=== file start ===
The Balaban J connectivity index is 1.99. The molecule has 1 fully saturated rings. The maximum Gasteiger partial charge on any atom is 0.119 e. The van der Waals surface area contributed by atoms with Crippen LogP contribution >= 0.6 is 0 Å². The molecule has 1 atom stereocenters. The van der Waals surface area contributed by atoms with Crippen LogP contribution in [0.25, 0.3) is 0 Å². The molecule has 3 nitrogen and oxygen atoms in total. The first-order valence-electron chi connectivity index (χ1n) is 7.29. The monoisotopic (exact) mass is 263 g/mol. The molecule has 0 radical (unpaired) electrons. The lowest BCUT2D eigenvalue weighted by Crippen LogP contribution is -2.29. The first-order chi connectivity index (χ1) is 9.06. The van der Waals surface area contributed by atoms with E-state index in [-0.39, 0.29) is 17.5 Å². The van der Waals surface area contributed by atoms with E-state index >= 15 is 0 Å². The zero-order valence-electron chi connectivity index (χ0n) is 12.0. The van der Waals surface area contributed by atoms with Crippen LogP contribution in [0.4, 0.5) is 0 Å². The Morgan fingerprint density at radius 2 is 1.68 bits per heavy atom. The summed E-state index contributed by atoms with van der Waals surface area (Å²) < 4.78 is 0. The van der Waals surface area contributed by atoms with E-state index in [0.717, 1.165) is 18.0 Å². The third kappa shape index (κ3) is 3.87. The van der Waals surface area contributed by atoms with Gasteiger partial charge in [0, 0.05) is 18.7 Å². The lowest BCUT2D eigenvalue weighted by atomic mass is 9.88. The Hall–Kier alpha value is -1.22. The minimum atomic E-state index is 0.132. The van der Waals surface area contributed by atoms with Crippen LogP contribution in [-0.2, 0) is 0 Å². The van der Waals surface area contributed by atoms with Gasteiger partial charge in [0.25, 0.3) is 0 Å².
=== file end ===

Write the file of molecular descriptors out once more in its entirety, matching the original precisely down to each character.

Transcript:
The Balaban J connectivity index is 1.99. The molecule has 1 fully saturated rings. The maximum Gasteiger partial charge on any atom is 0.119 e. The van der Waals surface area contributed by atoms with Crippen LogP contribution >= 0.6 is 0 Å². The molecule has 1 atom stereocenters. The van der Waals surface area contributed by atoms with Crippen LogP contribution in [0.25, 0.3) is 0 Å². The molecule has 3 nitrogen and oxygen atoms in total. The first-order valence-electron chi connectivity index (χ1n) is 7.29. The monoisotopic (exact) mass is 263 g/mol. The molecule has 0 radical (unpaired) electrons. The lowest BCUT2D eigenvalue weighted by Crippen LogP contribution is -2.29. The first-order chi connectivity index (χ1) is 9.06. The van der Waals surface area contributed by atoms with E-state index in [-0.39, 0.29) is 17.5 Å². The van der Waals surface area contributed by atoms with E-state index >= 15 is 0 Å². The zero-order valence-electron chi connectivity index (χ0n) is 12.0. The van der Waals surface area contributed by atoms with Crippen LogP contribution in [0.4, 0.5) is 0 Å². The Morgan fingerprint density at radius 2 is 1.68 bits per heavy atom. The summed E-state index contributed by atoms with van der Waals surface area (Å²) < 4.78 is 0. The van der Waals surface area contributed by atoms with E-state index in [0.717, 1.165) is 18.0 Å². The third kappa shape index (κ3) is 3.87. The van der Waals surface area contributed by atoms with Gasteiger partial charge in [0, 0.05) is 18.7 Å². The lowest BCUT2D eigenvalue weighted by atomic mass is 9.88. The Hall–Kier alpha value is -1.22. The minimum atomic E-state index is 0.132. The van der Waals surface area contributed by atoms with Crippen LogP contribution in [-0.2, 0) is 0 Å². The van der Waals surface area contributed by atoms with Gasteiger partial charge in [0.25, 0.3) is 0 Å².